Mechanobiology Center

Mission Statement

The mission of the Vanderbilt Center on Mechanobiology is to bring together engineers and basic scientists to understand how mechanics integrates with molecules, cells, and tissues to impact human health and technology. We are training the next generation of researchers to tackle scientific problems at the intersection of biology and mechanics.


Mechanobiology is a cross-disciplinary field at the interface of biology, physics and engineering that seeks to provide fundamental insight into how mechanical forces drive cellular processes. The human body is much more than just a set of genes and proteins, and we now know that disease can be caused and promoted by factors beyond genetics. Almost every organ, tissue, and cell are exposed to mechanical forces, and these forces are integral to healthy cellular function.

Elucidating the role of mechanical forces at molecular, cellular and tissue levels offers the potential to impact human health in news ways. Our understanding of mechanotransduction (how cells translate physical forces into chemical signals) is still developing and has been proven to be critical in numerous physiological systems and disease states including cancer, cardiovascular disease, kidney disease and fibrosis. Research in mechanobiology aims to uncover how cells respond to physical forces and how these forces affect tissue formation, degeneration and regeneration in both basic physiology and disease. Furthermore, mechanomedicine offers the ability to target disease based on the manipulation of the mechanical properties of molecules, cells and tissues, taking medicine into a new frontier.

Mechanobiology also impacts biotechnologies from catalysis to biomanufacturing, bioconversion and sustainable energy production. Mechanobiology principles lead to new materials, new forms of manufacturing, sensing and sustainability practices.

Vanderbilt is at the forefront of mechanobiology research due to its close cooperation between basic sciences, engineering and medicine. The Vanderbilt Center on Mechanobiology (V-CoM) brings together researchers who work across schools, departments and institutes.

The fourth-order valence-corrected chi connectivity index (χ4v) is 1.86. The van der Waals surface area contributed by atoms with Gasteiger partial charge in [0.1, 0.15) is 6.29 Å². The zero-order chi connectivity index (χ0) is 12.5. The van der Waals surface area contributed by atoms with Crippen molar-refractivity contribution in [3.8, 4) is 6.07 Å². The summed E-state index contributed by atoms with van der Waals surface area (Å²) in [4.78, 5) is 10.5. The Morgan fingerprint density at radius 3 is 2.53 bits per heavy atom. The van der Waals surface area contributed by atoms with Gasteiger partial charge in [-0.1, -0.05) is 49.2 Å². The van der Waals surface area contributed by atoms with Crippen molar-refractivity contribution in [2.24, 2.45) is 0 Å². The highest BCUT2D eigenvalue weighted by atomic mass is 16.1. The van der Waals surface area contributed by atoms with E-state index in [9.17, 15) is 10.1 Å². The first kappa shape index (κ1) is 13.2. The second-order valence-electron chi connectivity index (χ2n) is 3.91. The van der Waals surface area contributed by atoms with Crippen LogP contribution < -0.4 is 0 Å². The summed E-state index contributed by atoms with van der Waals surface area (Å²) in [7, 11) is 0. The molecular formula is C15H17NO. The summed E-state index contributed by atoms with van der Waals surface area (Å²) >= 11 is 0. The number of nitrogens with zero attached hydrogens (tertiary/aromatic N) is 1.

We benefit from world-class collaborations through numerous other Centers and Institutes at Vanderbilt including:

And we excel, in part, due to unparalleled access to numerous core facilities including (but not limited to):

Leadership and Faculty

Members of the Vanderbilt Center on Mechanobiology (V-CoM) come from across the University to address biological questions rooted in mechanics. This works stretches from the study of the signaling of individual molecules to the assembly and maintenance of tissues. It spans from basic science, hypothesis-driven questions to the translation of devices and platforms to help study and treat disease. 

Marija Zanic

Marija Zanic, Co-Director

  • Professor of Cell and Developmental Biology, Chemical & Biomedical Engineering, and Biochemistry

Related Research: The Zanic lab studies the dynamics and mechanics of the microtubule cytoskeleton.

Matt Lang

Matthew J. Lang, Co-Director

  • Professor of Chemical and Biomolecular Engineering

Related Research:  Lang Lab

Contact Us

Center Email:

Marija Zanic, Center Co-Director 

Matthew Lang, Center Co-Director

Emily Rampe, Center Admin. Assistant

Mailing Address:
PMB 351631
Nashville, TN 37235

Campus Address:
Vanderbilt University
550 Engineering Sciences Building
2414 Highland Ave
Nashville, TN, 37212

School of Engineering

School of Medicine Basic Sciences

College of Arts and Science